Jayson Jacoby
The Baker City Herald

By Terri Harber


Population, future funding for services and protecting local rights from being trumped by state and federal decisions were some of the issues that arose during a political forum on Tuesday evening.

Roughly 80 people came to Baker High School for the event, which was co-sponsored by the American Association of University Women and the Baker City Herald. Candidates were asked what experience prompted their ambition to seek elected office. They also were asked, in slightly different ways, how they would best respond to residents' needs and provide leadership.

Baker County Commissioner Tim Kerns is running unopposed for re-election to a fourth term.

Kerns said that it has been important for the county to work with cities to improve effectiveness of services and keep costs down, such as the recent combining of planning services with Baker City as well as marketing, emergency dispatch and community development efforts.

"Without federal forest money - $800,000 - it would be a real hit for us," he said.

Sheriff Mitch Southwick,who is seeking a third term, said his years of law enforcement experience have provided lessons every day.

"I'm always learning," he said.

Though he's worked in various capacities in different locations across Oregon, he also spent two years overseas training police officers. It helped him to be tolerant and to become a good listener.

Southwick also learned how important it was to "get all of the facts before making a decision" because of how each decision could affect the community.

And "I try to get out of the office."

Both justice of the peace candidates, Steve Bogart and Don Williams, participated. They were asked how they'd handle the workload of a part-time Justice Court.

Bogart said while the court may have little formality or expense that "this is a real court." Rights are upheld, decisions are binding. It's vital to the community.

And helping serve residents was something he started wanting to do when he first held public office years ago, he said.

"I'm running because I want our court system at the highest level possible," he said.

While the court is being considered a part-time operation, the justice of the peace actually isn't a part-time position because it'll require full-time effort. And the county's Circuit Court is "laboring under an increased workload" as a result of the need to cut out justice duties, he said.

If he wins and the Justice Court has capacity, he'd readjust the system so it works.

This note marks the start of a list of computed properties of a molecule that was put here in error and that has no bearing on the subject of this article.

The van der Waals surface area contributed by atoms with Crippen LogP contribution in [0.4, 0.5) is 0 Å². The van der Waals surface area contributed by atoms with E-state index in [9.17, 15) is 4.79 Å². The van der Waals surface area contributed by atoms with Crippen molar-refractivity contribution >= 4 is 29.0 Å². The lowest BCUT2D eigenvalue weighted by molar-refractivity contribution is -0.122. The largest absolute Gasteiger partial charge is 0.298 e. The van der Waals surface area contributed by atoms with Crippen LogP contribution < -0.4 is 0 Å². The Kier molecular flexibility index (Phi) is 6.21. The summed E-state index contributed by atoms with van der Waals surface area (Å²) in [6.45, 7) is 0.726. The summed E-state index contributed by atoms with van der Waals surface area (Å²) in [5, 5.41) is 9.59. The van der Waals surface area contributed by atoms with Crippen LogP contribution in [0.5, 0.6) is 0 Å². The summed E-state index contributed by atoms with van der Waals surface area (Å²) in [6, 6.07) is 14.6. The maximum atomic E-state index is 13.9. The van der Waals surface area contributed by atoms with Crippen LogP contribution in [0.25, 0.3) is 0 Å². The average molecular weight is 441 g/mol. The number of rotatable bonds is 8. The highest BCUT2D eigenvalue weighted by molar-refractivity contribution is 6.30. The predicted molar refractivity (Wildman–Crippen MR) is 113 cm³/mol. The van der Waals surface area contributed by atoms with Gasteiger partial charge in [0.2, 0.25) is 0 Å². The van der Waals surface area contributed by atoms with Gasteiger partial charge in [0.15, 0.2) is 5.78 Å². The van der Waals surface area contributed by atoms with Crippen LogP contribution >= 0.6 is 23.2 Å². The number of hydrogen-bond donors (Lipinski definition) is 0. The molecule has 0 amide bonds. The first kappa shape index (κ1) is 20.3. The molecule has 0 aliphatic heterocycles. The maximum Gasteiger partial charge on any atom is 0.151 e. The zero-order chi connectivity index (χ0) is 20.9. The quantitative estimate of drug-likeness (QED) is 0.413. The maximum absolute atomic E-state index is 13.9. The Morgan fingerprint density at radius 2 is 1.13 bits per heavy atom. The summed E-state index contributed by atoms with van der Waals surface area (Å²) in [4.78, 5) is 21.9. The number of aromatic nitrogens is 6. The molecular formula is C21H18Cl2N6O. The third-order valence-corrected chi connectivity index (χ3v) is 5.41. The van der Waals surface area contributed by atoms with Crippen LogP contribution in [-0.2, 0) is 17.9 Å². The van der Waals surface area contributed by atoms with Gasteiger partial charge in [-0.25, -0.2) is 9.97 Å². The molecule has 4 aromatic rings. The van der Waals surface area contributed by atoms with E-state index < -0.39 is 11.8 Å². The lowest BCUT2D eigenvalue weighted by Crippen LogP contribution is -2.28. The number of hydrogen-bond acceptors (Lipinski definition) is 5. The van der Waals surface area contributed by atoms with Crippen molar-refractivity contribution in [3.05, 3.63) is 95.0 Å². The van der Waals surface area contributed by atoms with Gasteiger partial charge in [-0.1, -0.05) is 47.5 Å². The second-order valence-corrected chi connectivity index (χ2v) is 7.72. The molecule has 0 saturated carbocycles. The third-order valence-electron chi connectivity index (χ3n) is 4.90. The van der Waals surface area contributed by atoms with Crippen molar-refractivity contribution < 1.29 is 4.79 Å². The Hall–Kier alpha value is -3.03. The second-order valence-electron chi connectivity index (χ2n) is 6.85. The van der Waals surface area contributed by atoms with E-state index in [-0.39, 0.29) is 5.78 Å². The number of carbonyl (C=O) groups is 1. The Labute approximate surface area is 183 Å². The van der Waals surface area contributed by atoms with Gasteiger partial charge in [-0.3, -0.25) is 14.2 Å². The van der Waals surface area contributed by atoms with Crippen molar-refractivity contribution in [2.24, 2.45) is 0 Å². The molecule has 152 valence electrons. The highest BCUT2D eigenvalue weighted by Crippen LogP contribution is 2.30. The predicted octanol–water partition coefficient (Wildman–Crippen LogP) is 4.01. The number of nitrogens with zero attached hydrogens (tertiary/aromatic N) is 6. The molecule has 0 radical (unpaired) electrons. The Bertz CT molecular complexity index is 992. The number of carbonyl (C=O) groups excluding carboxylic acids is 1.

Williams said he sees being justice of the peace as a way to help improve people's behavior. He also learned a great deal while working in juvenile court years before.

When Williams arrived in Baker County, he worked as the director of the county's juvenile department. He said that his mentors were judges: Milo Pope as well as Lise and Damien Yervasi.

Council hopefuls

andbull; R. Mack Augenfeld spent five years working in Asia. He taught business and economics at a university in China. He also spent time living in Thailand. His experiences in that part of the world provided him with "wider perspective," he said.

China is a very controlling government while Thailand is more hands-off. He wants to provide Baker City with a "liberal, non-intrusive government," he said.

Providing effective leadership requires "sticking to one's principles," Augenfeld said.

andbull; Barbara Johnson believes her background as a real estate professional as well as her efforts for a variety of community groups and her church provide her with "a good background" for serving on the council.

That also includes training in mediation and negotiation, which makes her "a good listener."

Johnson and her husband left Reno, Nev., in 2004 in search of such things as clean air, natural beauty and a small-town atmosphere. They chose Baker City because it fit their needs. Now it's time for her to give something back by serving on the council, she said.

andbull; Richard Langrell served on the council for three terms. He noted that city government is "a lot different situation than when I was up there before."

He said he tended to stay in the background, listening, but wouldn't be "bashful about speaking on what I thought," he said.

Right now, the City Council "is doing an outstanding job," he said. "It's a great community with a little bit of a financial problem."

He sits on the city's Budget Board.

andbull; Kim Mosier thinks all residents of a small town should to do something to help their community. She said she was raised to believe civic involvement is important. She used to work for the District Attorney's office and now teaches at Blue Mountain Community College.

She seeks to find solutions to community problems through collaborative efforts, she said.

She also points to being a parent as an attribute. She has ample contact with young families so she can find out what they need from their government officials.

andbull; Councilor Milo Pope said that his interest in city government came after he retired from his law career. He was looking for something to do and started off by returning to work part time. He met the city manager at the time and "got interested."

He was bothered by what he described as a "cacophony of critics" targeting the city.

"I came to appreciate very much the quality of the workforce of Baker City," he also said.

andbull; Terry Schumacher served on the council years before. After forays into other community groups he "could see how an individual could make a difference," he said.

He wants to "do the right things for the right reasons."

Schumacher wants to preserve the city "livability" and "bring family wage jobs."